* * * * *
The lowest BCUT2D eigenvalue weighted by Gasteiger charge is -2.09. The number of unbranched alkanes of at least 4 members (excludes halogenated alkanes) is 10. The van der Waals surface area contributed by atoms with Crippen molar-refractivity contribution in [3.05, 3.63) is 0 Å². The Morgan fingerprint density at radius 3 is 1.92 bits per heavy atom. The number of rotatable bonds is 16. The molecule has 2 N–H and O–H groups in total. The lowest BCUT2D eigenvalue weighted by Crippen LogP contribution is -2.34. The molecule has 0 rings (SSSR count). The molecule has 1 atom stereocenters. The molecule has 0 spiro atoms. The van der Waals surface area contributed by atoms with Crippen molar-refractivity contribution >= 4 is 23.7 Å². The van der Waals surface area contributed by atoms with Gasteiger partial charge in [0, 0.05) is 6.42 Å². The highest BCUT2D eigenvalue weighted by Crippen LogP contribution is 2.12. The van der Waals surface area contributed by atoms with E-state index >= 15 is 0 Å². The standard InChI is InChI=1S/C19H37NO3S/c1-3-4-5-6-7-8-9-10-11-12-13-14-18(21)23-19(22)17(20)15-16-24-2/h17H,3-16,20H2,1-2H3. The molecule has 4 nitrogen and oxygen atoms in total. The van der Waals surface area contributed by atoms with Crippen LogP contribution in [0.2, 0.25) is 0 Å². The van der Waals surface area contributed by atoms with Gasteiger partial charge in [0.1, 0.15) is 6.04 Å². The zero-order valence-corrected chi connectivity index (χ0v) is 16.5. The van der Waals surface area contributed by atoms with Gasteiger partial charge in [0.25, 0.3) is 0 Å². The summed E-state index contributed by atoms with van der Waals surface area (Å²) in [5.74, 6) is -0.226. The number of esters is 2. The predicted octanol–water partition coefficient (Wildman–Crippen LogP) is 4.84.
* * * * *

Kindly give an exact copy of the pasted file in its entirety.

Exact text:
The lowest BCUT2D eigenvalue weighted by Gasteiger charge is -2.09. The number of unbranched alkanes of at least 4 members (excludes halogenated alkanes) is 10. The van der Waals surface area contributed by atoms with Crippen molar-refractivity contribution in [3.05, 3.63) is 0 Å². The Morgan fingerprint density at radius 3 is 1.92 bits per heavy atom. The number of rotatable bonds is 16. The molecule has 2 N–H and O–H groups in total. The lowest BCUT2D eigenvalue weighted by Crippen LogP contribution is -2.34. The molecule has 0 rings (SSSR count). The molecule has 1 atom stereocenters. The molecule has 0 spiro atoms. The van der Waals surface area contributed by atoms with Crippen molar-refractivity contribution >= 4 is 23.7 Å². The van der Waals surface area contributed by atoms with Gasteiger partial charge in [0, 0.05) is 6.42 Å². The highest BCUT2D eigenvalue weighted by Crippen LogP contribution is 2.12. The van der Waals surface area contributed by atoms with E-state index >= 15 is 0 Å². The standard InChI is InChI=1S/C19H37NO3S/c1-3-4-5-6-7-8-9-10-11-12-13-14-18(21)23-19(22)17(20)15-16-24-2/h17H,3-16,20H2,1-2H3. The molecule has 4 nitrogen and oxygen atoms in total. The van der Waals surface area contributed by atoms with Crippen LogP contribution in [0.2, 0.25) is 0 Å². The van der Waals surface area contributed by atoms with Gasteiger partial charge in [0.1, 0.15) is 6.04 Å². The zero-order valence-corrected chi connectivity index (χ0v) is 16.5. The van der Waals surface area contributed by atoms with Gasteiger partial charge in [0.25, 0.3) is 0 Å². The summed E-state index contributed by atoms with van der Waals surface area (Å²) in [5.74, 6) is -0.226. The number of esters is 2. The predicted octanol–water partition coefficient (Wildman–Crippen LogP) is 4.84.